The reason to consider plasticity as destructive force is a linguistic link from the French word plastique, which colloquially refers to plastic explosive substances, such as Semtex or verb plastiquer, to explode. (Malabou 2008, 5) Plastic explosives like Semtex have a feature of being malleable, transportable and difficult to detect. Plasticity is not only reserved for the ability to mould or stage oneself to perform well as types4, but it is the third aspect of “refusal to submit to a model,” as Malabou defines it - as a sort of resilience. (Malabou 2008, 6) Moreover, plastic sponge or explosive is not at all rigid – in contrast with marble or hardened clay – but flexible, adaptable and elastic.
Semtex is an explosive used by terrorists. Thus, plasticity as a concept may lead us to think about change and transformations as some form of revolutionary action. Moreover, it may lead us to consider annihilation as the “greatest work of Art”(Spinola 2001), a monster or “the mother of events” (Baudrillard 2001), as Stockhausen and Baudrillard controversially instantly defined the event of 9/11.
However, in my approach, aligned with Malabou, my focus is on contemporary subjectivity, which is not a revolutionary subject, but plastic. The ontology of such a subject is flexible, adaptable and mouldable to a degree, like a synthetic sponge. Sponge is a synthesized being and distinguished from the explosiveness of Semtex, which performs the place of the shadow of plastic. It is not the explosive event for the sake of rupture, the mouldability and flexibility of Semtex, which artistic practice aims to investigate. However, as it takes place in the performance, the magnitude is quite different, from major to minute. I am not talking about exploding buildings or nerves, but investigating the patterns, refrains and paths that this flexible subjectivity moulds; is being moulded by; and leaves in the shadow.
My proposal for an ideal cognitive worker is a sponge, which has synthetic and not organic ontology. As such, sponge is not following the concept of plasticity articulated by Hegel, at all, since it does not endure or maintain itself, nor does it face the negative5. Malabou argues that it is not the death, or the non-actuality, which is the most fearful thing, but that there is life after the terminable annihilation of subjectivity, as is the case in her example of Alzheimer. (Malabou 2012a)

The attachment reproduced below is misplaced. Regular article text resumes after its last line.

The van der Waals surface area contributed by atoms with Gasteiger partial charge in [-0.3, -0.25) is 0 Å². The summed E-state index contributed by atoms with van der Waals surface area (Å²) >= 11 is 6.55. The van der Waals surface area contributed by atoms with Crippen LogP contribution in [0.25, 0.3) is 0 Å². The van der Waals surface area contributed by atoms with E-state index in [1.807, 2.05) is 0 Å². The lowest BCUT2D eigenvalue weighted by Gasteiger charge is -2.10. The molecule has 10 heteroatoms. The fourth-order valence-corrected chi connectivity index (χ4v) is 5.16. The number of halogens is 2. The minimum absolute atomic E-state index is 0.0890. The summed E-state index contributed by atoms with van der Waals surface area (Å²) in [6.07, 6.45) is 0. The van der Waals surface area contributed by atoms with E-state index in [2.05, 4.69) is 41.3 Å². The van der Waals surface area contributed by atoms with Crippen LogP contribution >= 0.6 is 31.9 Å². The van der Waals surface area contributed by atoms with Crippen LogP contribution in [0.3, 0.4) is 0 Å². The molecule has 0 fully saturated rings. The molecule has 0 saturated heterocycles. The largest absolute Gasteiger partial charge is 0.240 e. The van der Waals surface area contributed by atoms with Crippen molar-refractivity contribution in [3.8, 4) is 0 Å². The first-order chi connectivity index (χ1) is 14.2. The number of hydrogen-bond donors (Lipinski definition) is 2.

Sponge subjectivity is flexible, employable, bland and indifferent. Sponge imitates normative forms, which direct the production of subjectivity with a superb employability, as Malabou translates the term flexibility (2008, 68). Sponge subjectivity without resilience imitates a path of employability, where imitative practices produce repetition without difference, but the same.
Sponge subjectivity has resilience, but also precarious and limited abilities. The performance of a sponge is limited in relation with the precarious working conditions. Capitalism has this function to organize individuation processes, in order to rewire what suits best for the productivity. The performance of subjectivity is a more or less successful balance between the rigid and supple flexibility. Capitalism is ontologically plastic, following all the three modulations of plasticity in its articulations, formation and ruptures.6
In this context, the performance practice does not function as a critical tool by holding on to redemptive acts or catharsis. Even the acts of empowerment reside in the field of ‘revolutionary’ performance. However, in the project Life in Bytom, in the context of neoliberal Poland, the situation was far too different from the revolutionary, cathartic or empowering. The reality of the subjectivity in that context was the near impossibility of the possible; how to be against the wall, and not knowing what is the existential presence. What can a body do? Or, what performance can do is to articulate this present context.